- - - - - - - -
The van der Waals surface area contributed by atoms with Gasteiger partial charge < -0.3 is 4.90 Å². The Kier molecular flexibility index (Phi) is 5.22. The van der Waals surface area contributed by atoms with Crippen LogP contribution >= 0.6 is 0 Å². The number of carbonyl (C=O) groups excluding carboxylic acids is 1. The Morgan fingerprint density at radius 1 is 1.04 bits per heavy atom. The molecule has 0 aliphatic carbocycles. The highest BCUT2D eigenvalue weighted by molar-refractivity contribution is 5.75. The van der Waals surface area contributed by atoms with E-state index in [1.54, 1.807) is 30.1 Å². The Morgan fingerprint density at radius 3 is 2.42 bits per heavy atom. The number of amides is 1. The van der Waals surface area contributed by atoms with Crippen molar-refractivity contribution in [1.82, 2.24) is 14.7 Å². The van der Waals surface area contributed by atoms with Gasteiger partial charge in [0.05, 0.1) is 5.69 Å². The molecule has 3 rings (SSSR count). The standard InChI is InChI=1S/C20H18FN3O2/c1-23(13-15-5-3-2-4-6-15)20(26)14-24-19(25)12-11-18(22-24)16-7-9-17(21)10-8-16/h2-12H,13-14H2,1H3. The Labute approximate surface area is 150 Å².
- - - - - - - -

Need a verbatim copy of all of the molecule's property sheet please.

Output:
The van der Waals surface area contributed by atoms with Gasteiger partial charge < -0.3 is 4.90 Å². The Kier molecular flexibility index (Phi) is 5.22. The van der Waals surface area contributed by atoms with Crippen LogP contribution >= 0.6 is 0 Å². The number of carbonyl (C=O) groups excluding carboxylic acids is 1. The Morgan fingerprint density at radius 1 is 1.04 bits per heavy atom. The molecule has 0 aliphatic carbocycles. The highest BCUT2D eigenvalue weighted by molar-refractivity contribution is 5.75. The van der Waals surface area contributed by atoms with E-state index in [1.54, 1.807) is 30.1 Å². The Morgan fingerprint density at radius 3 is 2.42 bits per heavy atom. The number of amides is 1. The van der Waals surface area contributed by atoms with Crippen molar-refractivity contribution in [1.82, 2.24) is 14.7 Å². The van der Waals surface area contributed by atoms with Gasteiger partial charge in [0.05, 0.1) is 5.69 Å². The molecule has 3 rings (SSSR count). The standard InChI is InChI=1S/C20H18FN3O2/c1-23(13-15-5-3-2-4-6-15)20(26)14-24-19(25)12-11-18(22-24)16-7-9-17(21)10-8-16/h2-12H,13-14H2,1H3. The Labute approximate surface area is 150 Å².